As Rich Karlgaard explains in The Soft Edge: Where Great Companies Find Lasting Success, the scientific method consists of six steps:
1. Observe and describe phenomena.
2. Sort them out and organize within categories.
3. Measure correlations and probabilities.
4. By studying a single event, organism, or company at great depth, learn what happens and why.
5. Understanding causality of the given phenomenon, study the different situations in which what is done must be done differently
6. Finally, identify anomalies: phenomena that the given theory cannot explain. Resolving these anomalies is the method by which theories can be improved.
“Over the last four hundred years the laws of the universe have not changed. But thanks to the scientific method, our understanding of the physical world has changed remarkably.”
In business, there seems to be some confusion about the relative value of tangible assets (e.g. physical resources) and intangible assets (e.g. employee morale). Organizations must have both execution (hard edge) and humanity (soft edge) but without a strategic base, Karlgaard suggests, “it’s all for naught.” Execution and empathy are not mutually-exclusive. Both are verifiable, indeed measurable, with correct application of appropriate analytics. The absence of either is obvious.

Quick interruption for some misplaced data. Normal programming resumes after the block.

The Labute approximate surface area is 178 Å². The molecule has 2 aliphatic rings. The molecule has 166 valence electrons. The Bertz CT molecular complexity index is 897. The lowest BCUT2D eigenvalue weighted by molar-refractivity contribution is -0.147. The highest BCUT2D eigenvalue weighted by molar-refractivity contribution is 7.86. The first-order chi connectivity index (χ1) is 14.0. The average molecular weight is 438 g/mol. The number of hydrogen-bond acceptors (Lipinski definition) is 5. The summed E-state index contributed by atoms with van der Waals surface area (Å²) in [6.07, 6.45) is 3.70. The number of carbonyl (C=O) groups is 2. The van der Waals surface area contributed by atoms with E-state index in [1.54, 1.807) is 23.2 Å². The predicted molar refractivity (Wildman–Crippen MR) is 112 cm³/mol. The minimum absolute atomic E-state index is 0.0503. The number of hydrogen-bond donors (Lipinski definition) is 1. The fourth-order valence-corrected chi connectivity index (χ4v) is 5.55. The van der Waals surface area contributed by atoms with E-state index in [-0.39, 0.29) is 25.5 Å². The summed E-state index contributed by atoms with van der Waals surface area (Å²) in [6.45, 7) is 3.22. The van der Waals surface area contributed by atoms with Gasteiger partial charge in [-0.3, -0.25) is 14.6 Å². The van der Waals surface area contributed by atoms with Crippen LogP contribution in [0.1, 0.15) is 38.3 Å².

Rich Karlgaard provides an abundance of information, insights, and counsel in The Soft Edge, published by Jossey-Bass/A Wiley Brand (April 2014). He is the publisher of Forbes magazine and author of its “Innovation Rules” column. He contends that the fundamentals of competitive advantage are changing fast. For high performance and endurance, you now need strategy & execution…and the under-recognized but increasingly vital “soft edge.” You can also check out his tweets and his website.Tags: "Innovation Rules" column, Forbes magazine, Jossey-Bass/A Wiley Brand, Rich Karlgaard, The Six Steps of the Scientific Method, The Soft Edge: Where Great Companies Find Lasting Success